Last night was our first of four - three hour Childbirth Preparation Classes. I was very excited that Richard was able to come (even though Molly would have been an awesome partner). It was something I really wanted us to do together.
Our instructor, Jane, is fun and down to earth. She made everyone feel very comfortable, even Richard who was terrified the instructor would be a hippie.
Our baby will be the youngest in the class. Most are due in May, with the exception of one other June baby.
Lots of talk about vaginas and placentas and bags of water and mucus plug and cervix. Complete with a 3D model, the instructor showed us how the baby moves down through the pelvis. Ouch! He turns! And his head pushes on your rectum (hence the pooing on the table) and that's how you know when to push. You feel like you have to take a big 'ol poo. Ack!
I was looking forward to the hospital tour the most. I was delighted to find out we would spend the last hour of class viewing the Labor & Delivery department of North Memorial!
Again, our instructor was great. She explained every step and detail from the moment we park in the ramp to our discharge. When you arrive at Labor & Delivery, you have to go to a Labor Assessment room. They decide if you should be admitted or should go home to wait it out. I don't want to be sent home. The hospital is over 20 miles from our house! (So we have to make sure, Molly! Pressure's on!)
One of the stops on the tour was the Birthing Room. The room little Baby FermaNels will arrive. It's not a huge room. We crammed 16 people in this room. I become very claustrophobic in small areas or areas with too many people and not a clear exit. The room was a stifling 75 degrees (our instructor couldn't figure out how to turn the heat down). About halfway through the instructor's explanation of the room, I became light headed. I took off my winter coat. My purse felt so heavy on my shoulder so I set it on the floor. Richard leaned in and asked if I was okay. I said yes. Then my hearing became muffled. I was no longer listening to the instructor, I just wanted to leave the room. When my vision started to get fuzzy, I turned to Richard and said, "I need air. I'm light headed." He put his arm around me, and ushered me out of the room. He asked me again if I was okay. I told him I needed to sit down. He grabbed the instructor and told her I was light headed. She immediately told me to slide down the floor. She had me take off my sweater and called for a nurse to get me some water. The nurse came with a wheel chair. "No, no, no, she doesn't need a wheel chair. Just water." The nurse returned with ice water and a little orange juice. As I sipped my juice, the instructor turned to the rest of the class. "Let's not stare at Kelly, but this is exactly what you need to do if you are in labor and you are feeling light headed or have a contraction. Just slide down the wall."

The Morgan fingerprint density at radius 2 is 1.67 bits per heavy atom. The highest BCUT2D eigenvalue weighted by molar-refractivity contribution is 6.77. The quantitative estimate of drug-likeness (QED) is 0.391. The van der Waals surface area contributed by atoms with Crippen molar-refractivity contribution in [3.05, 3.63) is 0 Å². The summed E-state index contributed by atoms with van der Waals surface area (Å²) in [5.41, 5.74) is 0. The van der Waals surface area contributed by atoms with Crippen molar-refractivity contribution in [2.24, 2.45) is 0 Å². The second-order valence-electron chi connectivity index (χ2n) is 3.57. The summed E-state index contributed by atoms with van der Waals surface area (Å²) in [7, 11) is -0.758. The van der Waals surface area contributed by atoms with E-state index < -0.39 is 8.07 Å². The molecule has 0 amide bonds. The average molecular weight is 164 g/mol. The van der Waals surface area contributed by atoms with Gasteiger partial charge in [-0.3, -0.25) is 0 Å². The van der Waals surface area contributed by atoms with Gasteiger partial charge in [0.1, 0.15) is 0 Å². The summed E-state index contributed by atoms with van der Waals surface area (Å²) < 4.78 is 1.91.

I immediately started feeling better once I sat down. Apparently, all the color had drained from my face and it started to come back as soon as I sat down.
At the end of the tour, I thanked the instructor again for helping me. It was a combination of over heating and claustrophobia. She recommended I write the claustrophobia on my birth plan so the nurses will be sensitive to it.
Hopefully next week will be less dramatic. And I hope I'm not know as the girl who almost fainted.
Christian + Photography
7 years ago